August 15, 2008
The Great Pretenders (Bob Franken)
@ 12:21 pm
So: Now we've had both candidates taking their acts onto a world stage where they probably don't yet belong. Note that word — candidate. Neither is president.
They're not even their parties' nominees yet. They're "presumptive,” and arguably presumptuous, in their efforts to look presidential.
First we had Barack "Rockstar" Obama taking his magical mystery whirlwind tour through the Middle East and Europe. It was designed to show Obama at home playing with the world's big boys and big girls, and big crowds, but its lasting impact seems to be the "Celebrity" image Republicans cleverly concocted.
Now we have John "Wayne" McCain shooting from the hip with Georgia on his mind. He, too, is trying to preempt the real president, George W. Bush, and yes, Bush still is the real president. No, I'm not kidding.
Meanwhile, we're supposed to overlook the fact that McCain's key adviser has been paid lots of money to be a lobbyist for Georgia.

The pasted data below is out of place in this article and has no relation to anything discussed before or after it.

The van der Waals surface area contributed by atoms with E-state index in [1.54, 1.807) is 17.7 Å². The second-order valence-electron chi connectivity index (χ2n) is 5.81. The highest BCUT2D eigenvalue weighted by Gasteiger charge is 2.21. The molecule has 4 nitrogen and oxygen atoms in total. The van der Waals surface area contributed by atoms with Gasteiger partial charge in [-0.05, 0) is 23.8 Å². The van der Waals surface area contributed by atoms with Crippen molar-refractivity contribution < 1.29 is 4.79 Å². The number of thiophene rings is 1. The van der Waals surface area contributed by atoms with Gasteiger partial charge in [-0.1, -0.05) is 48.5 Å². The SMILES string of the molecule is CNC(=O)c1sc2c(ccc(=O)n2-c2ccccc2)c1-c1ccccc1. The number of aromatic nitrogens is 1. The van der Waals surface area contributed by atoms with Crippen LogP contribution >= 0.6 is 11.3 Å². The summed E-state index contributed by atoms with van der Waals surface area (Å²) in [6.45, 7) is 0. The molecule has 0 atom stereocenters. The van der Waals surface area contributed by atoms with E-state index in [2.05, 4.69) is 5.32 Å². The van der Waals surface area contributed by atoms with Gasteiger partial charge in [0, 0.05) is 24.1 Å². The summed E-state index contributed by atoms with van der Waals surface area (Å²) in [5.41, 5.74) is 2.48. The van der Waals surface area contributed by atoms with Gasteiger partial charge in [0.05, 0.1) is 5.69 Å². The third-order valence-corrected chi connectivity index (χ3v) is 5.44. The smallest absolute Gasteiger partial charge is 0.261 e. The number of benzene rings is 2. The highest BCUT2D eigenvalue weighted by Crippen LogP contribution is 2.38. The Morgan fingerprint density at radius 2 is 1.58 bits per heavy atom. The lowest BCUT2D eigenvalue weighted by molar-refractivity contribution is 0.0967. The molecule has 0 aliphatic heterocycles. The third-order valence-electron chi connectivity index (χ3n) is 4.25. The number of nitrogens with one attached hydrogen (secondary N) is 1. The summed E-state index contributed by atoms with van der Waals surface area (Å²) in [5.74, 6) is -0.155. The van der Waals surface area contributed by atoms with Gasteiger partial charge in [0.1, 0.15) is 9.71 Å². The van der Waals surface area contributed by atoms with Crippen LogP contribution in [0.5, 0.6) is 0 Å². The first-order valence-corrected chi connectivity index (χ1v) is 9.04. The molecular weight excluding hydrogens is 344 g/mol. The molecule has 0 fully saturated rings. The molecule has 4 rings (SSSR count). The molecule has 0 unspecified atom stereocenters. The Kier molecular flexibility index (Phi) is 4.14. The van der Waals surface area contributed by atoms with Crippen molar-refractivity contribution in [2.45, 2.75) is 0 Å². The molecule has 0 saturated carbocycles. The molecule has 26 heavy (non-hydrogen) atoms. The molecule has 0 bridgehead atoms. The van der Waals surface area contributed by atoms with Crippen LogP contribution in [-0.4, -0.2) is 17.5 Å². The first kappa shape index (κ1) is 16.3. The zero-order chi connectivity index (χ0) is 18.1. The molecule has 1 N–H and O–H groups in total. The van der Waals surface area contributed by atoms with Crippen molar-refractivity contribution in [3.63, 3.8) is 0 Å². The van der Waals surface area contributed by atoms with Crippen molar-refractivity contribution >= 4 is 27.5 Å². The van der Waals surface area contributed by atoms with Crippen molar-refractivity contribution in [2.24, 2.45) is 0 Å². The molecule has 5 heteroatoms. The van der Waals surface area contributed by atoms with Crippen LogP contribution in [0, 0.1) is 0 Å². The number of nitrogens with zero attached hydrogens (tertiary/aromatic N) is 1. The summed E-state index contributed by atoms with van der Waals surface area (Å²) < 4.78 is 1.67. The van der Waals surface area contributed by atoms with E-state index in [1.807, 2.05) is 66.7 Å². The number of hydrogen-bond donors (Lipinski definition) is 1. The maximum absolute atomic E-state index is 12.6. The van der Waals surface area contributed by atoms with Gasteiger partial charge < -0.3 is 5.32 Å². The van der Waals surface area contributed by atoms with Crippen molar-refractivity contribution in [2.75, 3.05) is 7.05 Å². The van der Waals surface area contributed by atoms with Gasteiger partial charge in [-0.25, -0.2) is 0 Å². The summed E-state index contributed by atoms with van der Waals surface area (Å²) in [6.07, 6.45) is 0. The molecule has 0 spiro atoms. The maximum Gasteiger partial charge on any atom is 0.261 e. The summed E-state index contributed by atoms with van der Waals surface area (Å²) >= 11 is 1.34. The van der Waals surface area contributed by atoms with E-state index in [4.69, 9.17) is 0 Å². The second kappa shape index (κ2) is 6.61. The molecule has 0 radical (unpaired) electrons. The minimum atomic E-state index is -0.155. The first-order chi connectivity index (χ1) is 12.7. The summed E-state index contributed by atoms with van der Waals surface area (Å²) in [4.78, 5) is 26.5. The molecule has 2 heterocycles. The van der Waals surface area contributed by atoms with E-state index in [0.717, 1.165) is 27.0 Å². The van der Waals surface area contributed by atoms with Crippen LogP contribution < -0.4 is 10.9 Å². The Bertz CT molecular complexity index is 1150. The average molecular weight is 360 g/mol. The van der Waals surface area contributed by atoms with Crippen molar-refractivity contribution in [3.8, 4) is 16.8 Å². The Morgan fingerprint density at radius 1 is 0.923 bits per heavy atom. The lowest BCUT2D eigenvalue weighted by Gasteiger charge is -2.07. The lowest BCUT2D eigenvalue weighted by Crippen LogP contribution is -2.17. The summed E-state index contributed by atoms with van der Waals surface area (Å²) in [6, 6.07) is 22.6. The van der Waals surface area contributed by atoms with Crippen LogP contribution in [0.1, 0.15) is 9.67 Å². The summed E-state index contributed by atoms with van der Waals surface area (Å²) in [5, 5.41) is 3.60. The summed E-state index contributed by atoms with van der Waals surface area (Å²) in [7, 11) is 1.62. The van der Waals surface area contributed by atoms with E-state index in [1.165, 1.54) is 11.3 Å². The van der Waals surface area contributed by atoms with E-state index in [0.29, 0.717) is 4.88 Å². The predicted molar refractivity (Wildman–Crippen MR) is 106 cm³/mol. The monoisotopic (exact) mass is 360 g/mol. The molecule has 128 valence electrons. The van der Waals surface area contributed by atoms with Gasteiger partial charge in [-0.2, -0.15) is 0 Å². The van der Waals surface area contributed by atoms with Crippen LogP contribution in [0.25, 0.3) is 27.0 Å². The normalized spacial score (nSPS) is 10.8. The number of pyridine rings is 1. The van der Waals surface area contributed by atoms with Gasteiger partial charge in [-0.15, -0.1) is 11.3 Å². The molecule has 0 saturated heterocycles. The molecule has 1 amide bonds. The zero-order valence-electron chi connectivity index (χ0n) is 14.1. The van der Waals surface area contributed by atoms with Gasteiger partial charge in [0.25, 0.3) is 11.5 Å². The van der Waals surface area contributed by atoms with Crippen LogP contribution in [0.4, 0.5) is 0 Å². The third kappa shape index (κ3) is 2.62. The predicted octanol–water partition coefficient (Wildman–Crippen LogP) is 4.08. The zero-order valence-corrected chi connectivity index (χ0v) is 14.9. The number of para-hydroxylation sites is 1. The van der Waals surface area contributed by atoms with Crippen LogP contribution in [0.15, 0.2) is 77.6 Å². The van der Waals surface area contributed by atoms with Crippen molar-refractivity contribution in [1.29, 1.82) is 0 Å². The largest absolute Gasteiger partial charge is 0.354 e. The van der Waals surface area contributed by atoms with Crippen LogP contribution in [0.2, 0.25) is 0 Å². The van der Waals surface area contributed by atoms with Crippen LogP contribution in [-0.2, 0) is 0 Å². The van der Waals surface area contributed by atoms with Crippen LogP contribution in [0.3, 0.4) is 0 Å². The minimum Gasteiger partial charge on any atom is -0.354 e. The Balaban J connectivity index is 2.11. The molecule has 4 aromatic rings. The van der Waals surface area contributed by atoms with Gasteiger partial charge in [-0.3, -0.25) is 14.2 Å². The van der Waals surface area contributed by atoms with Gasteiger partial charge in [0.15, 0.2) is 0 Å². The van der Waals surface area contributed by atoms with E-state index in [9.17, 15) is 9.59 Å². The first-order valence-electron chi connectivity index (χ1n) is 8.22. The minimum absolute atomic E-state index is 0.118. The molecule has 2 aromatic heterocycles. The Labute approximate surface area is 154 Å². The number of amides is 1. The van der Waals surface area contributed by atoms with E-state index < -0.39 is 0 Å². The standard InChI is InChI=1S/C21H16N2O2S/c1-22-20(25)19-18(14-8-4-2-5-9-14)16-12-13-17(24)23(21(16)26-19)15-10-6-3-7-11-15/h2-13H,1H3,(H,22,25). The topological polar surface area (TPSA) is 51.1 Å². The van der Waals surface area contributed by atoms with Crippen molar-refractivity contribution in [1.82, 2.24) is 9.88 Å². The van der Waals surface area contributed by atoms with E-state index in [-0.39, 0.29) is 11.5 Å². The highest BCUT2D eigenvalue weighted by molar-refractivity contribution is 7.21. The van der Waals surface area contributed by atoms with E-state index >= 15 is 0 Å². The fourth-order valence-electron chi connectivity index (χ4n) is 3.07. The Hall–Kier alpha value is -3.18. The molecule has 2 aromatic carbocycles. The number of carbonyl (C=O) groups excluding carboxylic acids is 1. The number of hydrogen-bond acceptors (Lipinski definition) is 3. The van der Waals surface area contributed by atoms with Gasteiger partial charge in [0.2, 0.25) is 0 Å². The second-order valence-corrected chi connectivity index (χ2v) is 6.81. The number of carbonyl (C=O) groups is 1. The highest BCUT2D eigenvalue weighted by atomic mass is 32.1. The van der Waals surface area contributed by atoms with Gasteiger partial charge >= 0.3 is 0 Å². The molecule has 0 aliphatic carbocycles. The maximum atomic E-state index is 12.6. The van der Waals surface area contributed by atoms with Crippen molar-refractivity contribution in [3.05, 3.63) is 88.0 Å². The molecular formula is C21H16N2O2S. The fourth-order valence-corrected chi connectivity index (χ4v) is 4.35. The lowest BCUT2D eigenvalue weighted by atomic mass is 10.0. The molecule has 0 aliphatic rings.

Maybe things will get better when the candidates have something to do. This week, of course, Obama took the week off, and McCain probably should have. However, as we all know, summer vacation is almost over.
Both parties are about to start their silly seasons with huge assemblies. They call them conventions. Each nominee is about to name his vice principal — or, uh, president — and then with the Olympics a faded memory, the REAL games begin.
Of course, the Democrats have to make sure they don't start with a frenzied battle of the sexists. Assuming they can kiss and make up, they can then march together and face their common enemy.
This time, the Republicans are having uncharacteristic unity problems of their own. Let's face it, John McCain is not exactly someone the conservatives can rally around, unless he names Ann Coulter as his running mate.
Nevertheless, the GOP has already obviously finished the party platform, and published it. It's available in book form, written by Jerome Corsi and called The Obama Nation.
It's likely the Democrats will call theirs "The Bush-McCain Nation".
All of which makes the point that once again, this election will be much less about whom the voters are for than whom they are against.
Whichever one survives and wins the election will then need to try and convince Americans that they are FOR working together and sacrificing to make the changes that are imperative if a real president has any chance of rescuing the nation.